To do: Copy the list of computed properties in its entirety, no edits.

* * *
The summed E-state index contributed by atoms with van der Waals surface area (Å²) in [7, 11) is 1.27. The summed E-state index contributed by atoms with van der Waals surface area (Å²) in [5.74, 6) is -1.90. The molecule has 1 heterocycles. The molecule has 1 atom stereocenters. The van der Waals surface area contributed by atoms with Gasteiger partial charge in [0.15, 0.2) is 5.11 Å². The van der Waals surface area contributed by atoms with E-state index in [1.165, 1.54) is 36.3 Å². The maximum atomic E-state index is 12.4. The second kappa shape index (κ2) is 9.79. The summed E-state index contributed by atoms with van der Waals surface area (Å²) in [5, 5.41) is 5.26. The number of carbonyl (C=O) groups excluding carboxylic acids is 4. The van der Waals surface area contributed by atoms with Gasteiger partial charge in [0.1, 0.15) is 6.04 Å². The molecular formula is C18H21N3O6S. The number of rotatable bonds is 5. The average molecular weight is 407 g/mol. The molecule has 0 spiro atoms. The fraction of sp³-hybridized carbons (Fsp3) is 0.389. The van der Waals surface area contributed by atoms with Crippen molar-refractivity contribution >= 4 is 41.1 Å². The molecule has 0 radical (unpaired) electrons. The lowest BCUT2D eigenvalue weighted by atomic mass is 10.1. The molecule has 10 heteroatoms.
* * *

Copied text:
The summed E-state index contributed by atoms with van der Waals surface area (Å²) in [7, 11) is 1.27. The summed E-state index contributed by atoms with van der Waals surface area (Å²) in [5.74, 6) is -1.90. The molecule has 1 heterocycles. The molecule has 1 atom stereocenters. The van der Waals surface area contributed by atoms with Gasteiger partial charge in [0.15, 0.2) is 5.11 Å². The van der Waals surface area contributed by atoms with E-state index in [1.165, 1.54) is 36.3 Å². The maximum atomic E-state index is 12.4. The second kappa shape index (κ2) is 9.79. The summed E-state index contributed by atoms with van der Waals surface area (Å²) in [5, 5.41) is 5.26. The number of carbonyl (C=O) groups excluding carboxylic acids is 4. The van der Waals surface area contributed by atoms with Gasteiger partial charge in [0.1, 0.15) is 6.04 Å². The molecular formula is C18H21N3O6S. The number of rotatable bonds is 5. The average molecular weight is 407 g/mol. The molecule has 0 spiro atoms. The fraction of sp³-hybridized carbons (Fsp3) is 0.389. The van der Waals surface area contributed by atoms with Crippen molar-refractivity contribution >= 4 is 41.1 Å². The molecule has 0 radical (unpaired) electrons. The lowest BCUT2D eigenvalue weighted by atomic mass is 10.1. The molecule has 10 heteroatoms.